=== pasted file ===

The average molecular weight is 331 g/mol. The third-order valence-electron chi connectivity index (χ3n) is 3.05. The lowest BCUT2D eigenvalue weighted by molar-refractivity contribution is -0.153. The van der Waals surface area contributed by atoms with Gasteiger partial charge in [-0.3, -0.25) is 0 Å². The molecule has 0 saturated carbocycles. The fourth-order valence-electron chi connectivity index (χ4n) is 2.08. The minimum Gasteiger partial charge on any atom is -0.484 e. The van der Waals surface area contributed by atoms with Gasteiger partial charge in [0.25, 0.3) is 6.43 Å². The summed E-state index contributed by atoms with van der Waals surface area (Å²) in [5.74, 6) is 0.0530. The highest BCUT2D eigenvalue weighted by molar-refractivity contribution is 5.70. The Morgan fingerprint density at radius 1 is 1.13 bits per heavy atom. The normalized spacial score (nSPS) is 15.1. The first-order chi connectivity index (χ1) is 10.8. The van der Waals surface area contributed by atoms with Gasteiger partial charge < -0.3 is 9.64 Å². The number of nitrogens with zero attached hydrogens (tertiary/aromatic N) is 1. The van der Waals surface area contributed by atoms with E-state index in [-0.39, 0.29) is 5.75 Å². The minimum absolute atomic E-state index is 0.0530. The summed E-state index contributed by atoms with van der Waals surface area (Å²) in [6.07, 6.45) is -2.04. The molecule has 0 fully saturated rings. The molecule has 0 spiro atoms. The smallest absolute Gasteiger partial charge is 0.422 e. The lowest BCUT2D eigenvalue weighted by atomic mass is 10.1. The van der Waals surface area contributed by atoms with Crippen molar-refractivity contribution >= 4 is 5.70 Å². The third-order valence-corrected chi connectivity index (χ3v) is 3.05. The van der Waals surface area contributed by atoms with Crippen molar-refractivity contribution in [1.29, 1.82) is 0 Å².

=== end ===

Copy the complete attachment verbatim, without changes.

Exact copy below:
The average molecular weight is 331 g/mol. The third-order valence-electron chi connectivity index (χ3n) is 3.05. The lowest BCUT2D eigenvalue weighted by molar-refractivity contribution is -0.153. The van der Waals surface area contributed by atoms with Gasteiger partial charge in [-0.3, -0.25) is 0 Å². The molecule has 0 saturated carbocycles. The fourth-order valence-electron chi connectivity index (χ4n) is 2.08. The minimum Gasteiger partial charge on any atom is -0.484 e. The van der Waals surface area contributed by atoms with Gasteiger partial charge in [0.25, 0.3) is 6.43 Å². The summed E-state index contributed by atoms with van der Waals surface area (Å²) in [5.74, 6) is 0.0530. The highest BCUT2D eigenvalue weighted by molar-refractivity contribution is 5.70. The Morgan fingerprint density at radius 1 is 1.13 bits per heavy atom. The normalized spacial score (nSPS) is 15.1. The first-order chi connectivity index (χ1) is 10.8. The van der Waals surface area contributed by atoms with Gasteiger partial charge < -0.3 is 9.64 Å². The number of nitrogens with zero attached hydrogens (tertiary/aromatic N) is 1. The van der Waals surface area contributed by atoms with E-state index in [-0.39, 0.29) is 5.75 Å². The minimum absolute atomic E-state index is 0.0530. The summed E-state index contributed by atoms with van der Waals surface area (Å²) in [6.07, 6.45) is -2.04. The molecule has 0 fully saturated rings. The molecule has 0 spiro atoms. The smallest absolute Gasteiger partial charge is 0.422 e. The lowest BCUT2D eigenvalue weighted by atomic mass is 10.1. The van der Waals surface area contributed by atoms with Crippen molar-refractivity contribution >= 4 is 5.70 Å². The third-order valence-corrected chi connectivity index (χ3v) is 3.05. The van der Waals surface area contributed by atoms with Crippen molar-refractivity contribution in [1.29, 1.82) is 0 Å².